There are so many theories out there about the golf swing these days. Every time I turn on the Golf Channel it seems every other commercial is for the stack and tilt method. Not long ago I remember seeing that 1 plane and 2 plane swing infomercial aired seemingly daily. There is Mike Breed on the Golf Fix with his opinions on how the golf swing should go. All of these methods have proven to work for some golfers but how do you know if they will work for you?
I have been a full time instructor for over 11 years now and have given over 9,000 golf lessons in that time frame. I always ask my clients a number of questions so I know exactly where they are mentally with their swing. The one thing I have learned for sure is this, golfers just want to get better and it can be very discouraging when there are so many different views on how to properly swing the golf club. Golf, in its most simplistic form, is a game in which we strike a ball towards a target. The fewer strokes the better. We have to learn to control our golf ball in order to be successful. Most amateurs are not able to control the ball on a consistent basis – the ball controls them.
One area of the swing we focus on a great deal at the TOUR Academy is the impact zone. Approximately 80% of ball flight can be traced back to the face of the golf club at impact. There are certain dynamics that have to occur at and shortly after impact in order to be consistent.
These key elements are vital in your ability to control the flight of your ball for lower scores.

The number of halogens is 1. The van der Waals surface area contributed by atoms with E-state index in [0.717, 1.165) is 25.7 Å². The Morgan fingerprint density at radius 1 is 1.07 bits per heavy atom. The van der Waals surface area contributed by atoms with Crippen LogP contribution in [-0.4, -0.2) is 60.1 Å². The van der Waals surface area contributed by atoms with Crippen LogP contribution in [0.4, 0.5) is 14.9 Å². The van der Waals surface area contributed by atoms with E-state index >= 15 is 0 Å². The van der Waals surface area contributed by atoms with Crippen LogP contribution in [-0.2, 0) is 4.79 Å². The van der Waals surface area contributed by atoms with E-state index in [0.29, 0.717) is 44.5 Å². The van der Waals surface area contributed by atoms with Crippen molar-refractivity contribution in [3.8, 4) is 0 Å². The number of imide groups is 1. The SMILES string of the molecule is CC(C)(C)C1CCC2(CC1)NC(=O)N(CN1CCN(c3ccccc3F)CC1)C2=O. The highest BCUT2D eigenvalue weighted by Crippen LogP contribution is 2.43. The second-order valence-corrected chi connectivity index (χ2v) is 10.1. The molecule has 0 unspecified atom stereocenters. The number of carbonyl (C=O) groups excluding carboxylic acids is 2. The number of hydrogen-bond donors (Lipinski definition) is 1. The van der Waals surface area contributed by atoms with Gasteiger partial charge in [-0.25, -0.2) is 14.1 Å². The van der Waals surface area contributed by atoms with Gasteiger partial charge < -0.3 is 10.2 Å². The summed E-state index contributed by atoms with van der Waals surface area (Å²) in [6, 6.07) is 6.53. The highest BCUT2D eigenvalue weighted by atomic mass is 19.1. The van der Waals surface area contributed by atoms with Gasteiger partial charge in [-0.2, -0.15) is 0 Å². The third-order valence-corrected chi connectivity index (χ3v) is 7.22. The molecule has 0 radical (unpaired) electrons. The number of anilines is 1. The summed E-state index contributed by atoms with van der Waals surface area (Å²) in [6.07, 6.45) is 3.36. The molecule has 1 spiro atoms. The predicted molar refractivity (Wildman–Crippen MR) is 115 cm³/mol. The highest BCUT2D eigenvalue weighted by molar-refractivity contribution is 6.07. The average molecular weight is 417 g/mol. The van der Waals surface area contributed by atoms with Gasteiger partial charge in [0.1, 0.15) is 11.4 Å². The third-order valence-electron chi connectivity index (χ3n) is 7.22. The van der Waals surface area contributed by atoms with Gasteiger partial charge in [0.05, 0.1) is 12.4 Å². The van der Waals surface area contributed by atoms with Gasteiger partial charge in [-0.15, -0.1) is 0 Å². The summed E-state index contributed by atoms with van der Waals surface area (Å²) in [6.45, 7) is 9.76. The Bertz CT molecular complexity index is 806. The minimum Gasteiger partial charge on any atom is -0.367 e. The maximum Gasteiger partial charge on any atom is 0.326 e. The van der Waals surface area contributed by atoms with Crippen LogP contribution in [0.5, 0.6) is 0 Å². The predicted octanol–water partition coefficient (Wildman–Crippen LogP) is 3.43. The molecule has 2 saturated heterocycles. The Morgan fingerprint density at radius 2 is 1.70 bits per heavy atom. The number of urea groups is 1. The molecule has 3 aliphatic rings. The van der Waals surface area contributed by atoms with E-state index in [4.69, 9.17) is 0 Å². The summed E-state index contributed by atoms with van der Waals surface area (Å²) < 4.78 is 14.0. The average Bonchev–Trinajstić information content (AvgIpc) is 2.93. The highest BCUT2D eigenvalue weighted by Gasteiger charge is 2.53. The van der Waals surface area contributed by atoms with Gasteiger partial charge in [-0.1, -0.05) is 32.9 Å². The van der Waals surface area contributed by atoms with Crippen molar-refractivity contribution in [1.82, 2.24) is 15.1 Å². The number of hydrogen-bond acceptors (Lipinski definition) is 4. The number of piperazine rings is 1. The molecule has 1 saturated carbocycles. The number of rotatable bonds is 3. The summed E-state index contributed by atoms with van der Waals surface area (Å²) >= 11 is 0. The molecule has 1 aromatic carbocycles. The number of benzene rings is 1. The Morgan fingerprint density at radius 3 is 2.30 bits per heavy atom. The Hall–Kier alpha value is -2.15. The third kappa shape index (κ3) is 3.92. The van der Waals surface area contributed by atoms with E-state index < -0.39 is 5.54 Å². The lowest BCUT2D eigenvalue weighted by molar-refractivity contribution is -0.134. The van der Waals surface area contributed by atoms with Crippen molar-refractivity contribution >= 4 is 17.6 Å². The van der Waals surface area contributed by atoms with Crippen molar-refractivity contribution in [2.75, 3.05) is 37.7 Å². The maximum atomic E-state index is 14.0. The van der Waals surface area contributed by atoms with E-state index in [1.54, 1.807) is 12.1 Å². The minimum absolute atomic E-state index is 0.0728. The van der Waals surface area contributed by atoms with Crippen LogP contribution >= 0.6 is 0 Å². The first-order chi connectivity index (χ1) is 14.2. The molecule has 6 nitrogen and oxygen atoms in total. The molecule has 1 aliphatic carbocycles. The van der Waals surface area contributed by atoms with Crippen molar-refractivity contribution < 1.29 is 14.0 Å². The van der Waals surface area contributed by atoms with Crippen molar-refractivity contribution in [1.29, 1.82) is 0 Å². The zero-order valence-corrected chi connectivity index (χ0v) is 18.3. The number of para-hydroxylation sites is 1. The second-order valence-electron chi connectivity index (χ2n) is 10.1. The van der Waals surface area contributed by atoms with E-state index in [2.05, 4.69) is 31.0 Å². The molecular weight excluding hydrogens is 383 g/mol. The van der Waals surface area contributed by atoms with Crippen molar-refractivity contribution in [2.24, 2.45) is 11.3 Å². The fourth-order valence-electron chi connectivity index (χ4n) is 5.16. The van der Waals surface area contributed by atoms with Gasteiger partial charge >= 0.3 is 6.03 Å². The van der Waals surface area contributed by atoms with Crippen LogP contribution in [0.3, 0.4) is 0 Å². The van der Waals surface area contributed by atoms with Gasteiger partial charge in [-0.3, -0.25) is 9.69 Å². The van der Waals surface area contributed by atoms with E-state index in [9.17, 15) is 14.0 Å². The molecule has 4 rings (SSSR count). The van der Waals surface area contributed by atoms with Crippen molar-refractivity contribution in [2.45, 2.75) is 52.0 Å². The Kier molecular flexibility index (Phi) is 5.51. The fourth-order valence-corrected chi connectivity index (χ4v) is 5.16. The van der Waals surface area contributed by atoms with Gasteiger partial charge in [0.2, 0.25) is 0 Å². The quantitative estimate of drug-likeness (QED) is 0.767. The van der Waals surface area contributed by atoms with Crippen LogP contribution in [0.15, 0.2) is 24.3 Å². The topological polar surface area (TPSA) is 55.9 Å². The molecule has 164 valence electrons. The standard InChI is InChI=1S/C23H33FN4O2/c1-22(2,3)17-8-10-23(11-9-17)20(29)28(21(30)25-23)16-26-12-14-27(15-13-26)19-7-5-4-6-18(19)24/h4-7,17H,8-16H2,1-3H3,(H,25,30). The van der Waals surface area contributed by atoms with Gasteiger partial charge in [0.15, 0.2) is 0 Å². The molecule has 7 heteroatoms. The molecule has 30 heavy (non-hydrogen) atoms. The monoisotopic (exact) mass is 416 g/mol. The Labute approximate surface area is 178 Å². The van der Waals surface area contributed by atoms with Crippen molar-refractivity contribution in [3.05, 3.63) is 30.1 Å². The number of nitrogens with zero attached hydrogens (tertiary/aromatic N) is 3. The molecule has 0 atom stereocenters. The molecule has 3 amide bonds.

So how do you ‘the golfer’ apply these dynamics? Well, there are 3 ways to learn this game – verbally, feel and through visuals. No doubt visuals help us understand what has to happen. From there we need to know how to apply it through feel. This is why drills are so valuable.
I have attached a picture of my golf swing a few frames beyond impact. Key elements occurring are...
1) My spine is still tilted away from the target. 2) I have the majority of my weight on my front leg as evidence that there is air under my right foot. 3) My right knee has started chasing into my left knee. 4) The shaft of the club is an extension of my left arm – this has ensured I haven’t assisted or scooped at the ball at impact. 5) The club face has rotated from a square to the target line position to slightly closed to the target. 6) My left knee has straightened.
Any time we, as instructors, can deal with facts and absolutes the better. I have been implementing ideal impact conditions into my client’s swings for a while now and when done properly, every single person has gotten better. What a novel concept, hey?
To improve your ball striking, simply rehearse this post impact position in front of a mirror at home without a golf ball. Some of the components will undoubtedly feel different. This is okay. Practice for 5 minutes a night for a week until you are a bit more comfortable with the sensations. Then test drive it at the driving range. Start with little swings with an 8 iron. Feel free to tee the ball up – advice I always give my clients when we are working on a swing change. See how it goes. I promise, if you are implementing the changes correctly, you will only hit the ball better and better.
As always, feel free to email me with any questions. I only want you to accomplish one thing and that is better golf for the rest of your life.
John Stahlschmidt is a PGA member and head instructor for the TOUR Academy at TPC Scottsdale, home of the Waste Management Phoenix Open. Contact John via email at email@example.com.
Correction: The two photos in last month’s column were reversed by accident. Arizona Golfer apologizes to our readers and John.